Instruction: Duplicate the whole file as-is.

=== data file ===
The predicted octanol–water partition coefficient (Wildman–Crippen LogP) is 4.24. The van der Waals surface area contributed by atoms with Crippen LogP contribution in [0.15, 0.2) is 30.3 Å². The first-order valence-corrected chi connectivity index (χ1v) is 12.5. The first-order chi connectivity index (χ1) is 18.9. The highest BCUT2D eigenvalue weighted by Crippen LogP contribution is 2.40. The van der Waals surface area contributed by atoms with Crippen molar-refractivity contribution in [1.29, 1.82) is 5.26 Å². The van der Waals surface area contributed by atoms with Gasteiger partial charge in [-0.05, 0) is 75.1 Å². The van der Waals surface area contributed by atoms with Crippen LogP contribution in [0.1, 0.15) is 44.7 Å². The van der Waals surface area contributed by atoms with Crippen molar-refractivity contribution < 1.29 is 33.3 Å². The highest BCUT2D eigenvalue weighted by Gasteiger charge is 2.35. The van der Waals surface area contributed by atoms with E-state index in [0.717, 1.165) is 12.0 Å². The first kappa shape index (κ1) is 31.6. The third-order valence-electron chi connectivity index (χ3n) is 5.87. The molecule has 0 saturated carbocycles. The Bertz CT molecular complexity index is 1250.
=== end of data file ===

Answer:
The predicted octanol–water partition coefficient (Wildman–Crippen LogP) is 4.24. The van der Waals surface area contributed by atoms with Crippen LogP contribution in [0.15, 0.2) is 30.3 Å². The first-order valence-corrected chi connectivity index (χ1v) is 12.5. The first-order chi connectivity index (χ1) is 18.9. The highest BCUT2D eigenvalue weighted by Crippen LogP contribution is 2.40. The van der Waals surface area contributed by atoms with Crippen molar-refractivity contribution in [1.29, 1.82) is 5.26 Å². The van der Waals surface area contributed by atoms with Gasteiger partial charge in [-0.05, 0) is 75.1 Å². The van der Waals surface area contributed by atoms with Crippen LogP contribution in [0.1, 0.15) is 44.7 Å². The van der Waals surface area contributed by atoms with Crippen molar-refractivity contribution < 1.29 is 33.3 Å². The highest BCUT2D eigenvalue weighted by Gasteiger charge is 2.35. The van der Waals surface area contributed by atoms with E-state index in [0.717, 1.165) is 12.0 Å². The first kappa shape index (κ1) is 31.6. The third-order valence-electron chi connectivity index (χ3n) is 5.87. The molecule has 0 saturated carbocycles. The Bertz CT molecular complexity index is 1250.